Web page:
The Socialist International (SI), the worldwide forum of the socialist, social democratic, and labor parties, actively looked for a solution to the Jewish-Palestinian conflict in the 1980s. At that time, the Israeli Labour Party still was the leading political force in Israel, as it had been historically since the foundation of the country. The Labour Party was also an active member of the SI. The Party’s leader, Shimon Peres, was one of its vice-presidents. At the same time, the social democratic parties were the leading political force in Western Europe. Several important European leaders, many of them presidents and prime ministers, were involved in the SI’s work. They included personalities such as Willy Brandt of Germany; former president of the SI, Francois Mitterrand of France; James Callaghan of Great Britain; Bruno Kreisky of Austria; Bettini Craxi of Italy; Felipe Gonzalez of Spain; Mario Soares of Portugal; Joop de Uyl of the Netherlands; Olof Palme of Sweden; Kalevi Sorsa of Finland; Anker Jörgensen of Denmark; and Gro Harlem Brudtland of Norway—all of whom are former vice-presidents of the SI. As a result, in the 1980s, the SI in many ways represented Europe in global affairs, despite the existence of the European Community (which did not yet have well-defined common foreign policy objectives).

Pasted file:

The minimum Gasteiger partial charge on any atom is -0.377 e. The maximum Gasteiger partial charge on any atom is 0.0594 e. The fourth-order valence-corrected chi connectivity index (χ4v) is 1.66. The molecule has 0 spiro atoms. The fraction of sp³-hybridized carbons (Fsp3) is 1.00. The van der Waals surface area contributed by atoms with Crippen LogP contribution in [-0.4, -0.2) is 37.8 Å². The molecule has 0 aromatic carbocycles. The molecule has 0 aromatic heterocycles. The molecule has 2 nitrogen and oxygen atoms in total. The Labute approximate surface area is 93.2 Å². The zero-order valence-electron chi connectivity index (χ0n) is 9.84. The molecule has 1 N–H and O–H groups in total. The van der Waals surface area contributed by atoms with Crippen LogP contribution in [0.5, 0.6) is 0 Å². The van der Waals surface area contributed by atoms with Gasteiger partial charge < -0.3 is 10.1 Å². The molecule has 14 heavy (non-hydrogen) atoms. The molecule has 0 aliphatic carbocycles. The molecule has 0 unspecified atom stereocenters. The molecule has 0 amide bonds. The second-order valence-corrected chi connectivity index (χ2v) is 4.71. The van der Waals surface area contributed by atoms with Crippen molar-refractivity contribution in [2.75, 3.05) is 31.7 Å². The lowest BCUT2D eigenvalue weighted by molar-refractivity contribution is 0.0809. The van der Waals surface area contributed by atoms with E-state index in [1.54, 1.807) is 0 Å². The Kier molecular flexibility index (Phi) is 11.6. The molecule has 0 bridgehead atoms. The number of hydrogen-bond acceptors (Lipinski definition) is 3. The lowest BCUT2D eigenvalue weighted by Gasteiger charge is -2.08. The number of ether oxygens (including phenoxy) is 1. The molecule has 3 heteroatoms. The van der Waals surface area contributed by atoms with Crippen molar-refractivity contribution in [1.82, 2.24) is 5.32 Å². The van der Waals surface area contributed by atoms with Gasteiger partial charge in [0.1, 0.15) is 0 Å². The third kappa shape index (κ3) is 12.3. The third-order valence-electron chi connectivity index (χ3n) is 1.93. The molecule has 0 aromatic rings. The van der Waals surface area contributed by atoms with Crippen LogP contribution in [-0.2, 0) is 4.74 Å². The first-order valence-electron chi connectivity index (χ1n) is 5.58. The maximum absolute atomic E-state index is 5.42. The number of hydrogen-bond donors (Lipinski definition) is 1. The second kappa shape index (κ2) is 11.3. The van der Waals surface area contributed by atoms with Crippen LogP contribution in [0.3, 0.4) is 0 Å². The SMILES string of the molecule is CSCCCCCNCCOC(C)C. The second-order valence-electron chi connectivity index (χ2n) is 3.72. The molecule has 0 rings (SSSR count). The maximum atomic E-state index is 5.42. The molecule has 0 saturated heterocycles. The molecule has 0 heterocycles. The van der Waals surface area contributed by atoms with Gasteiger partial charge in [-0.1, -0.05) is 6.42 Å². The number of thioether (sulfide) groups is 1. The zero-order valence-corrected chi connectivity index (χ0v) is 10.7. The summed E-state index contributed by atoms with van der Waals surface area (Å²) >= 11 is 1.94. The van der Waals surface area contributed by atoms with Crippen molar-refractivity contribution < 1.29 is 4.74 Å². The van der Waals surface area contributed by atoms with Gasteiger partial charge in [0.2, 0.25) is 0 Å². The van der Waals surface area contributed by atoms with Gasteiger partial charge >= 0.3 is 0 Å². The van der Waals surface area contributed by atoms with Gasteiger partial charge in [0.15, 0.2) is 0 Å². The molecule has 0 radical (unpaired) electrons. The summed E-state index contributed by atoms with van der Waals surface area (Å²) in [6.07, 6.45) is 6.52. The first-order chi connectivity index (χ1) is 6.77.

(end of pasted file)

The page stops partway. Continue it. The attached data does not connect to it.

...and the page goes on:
The international social democratic movement and the Israeli-Palestinian conflict
Richard Meissner and Jeroen Warner
-based, German-born international human rights advocate and Earth Peoples’ representative, posted the signed declarations on the interest group's blog in February 2012 (Earth Peoples, 2012). The declarations also have tags that take the reader to a webpage
Zenyram Koff Maganda
. I know a few European countries that are on their way to sustainability, which include: Luxembourg, Germany, Belgium, the Netherlands, and Finland. I have visited these countries, and they look clean and organized. When I walk through their cities, I
Human mobility and building inclusive societies
were happening in Poland and Hungary. Our mission was to determine if there was any evidence of Russian assistance to the embattled regimes of three countries—German Democratic Republic (GDR), Romania, and Czechoslovakia. Remember the Hungarian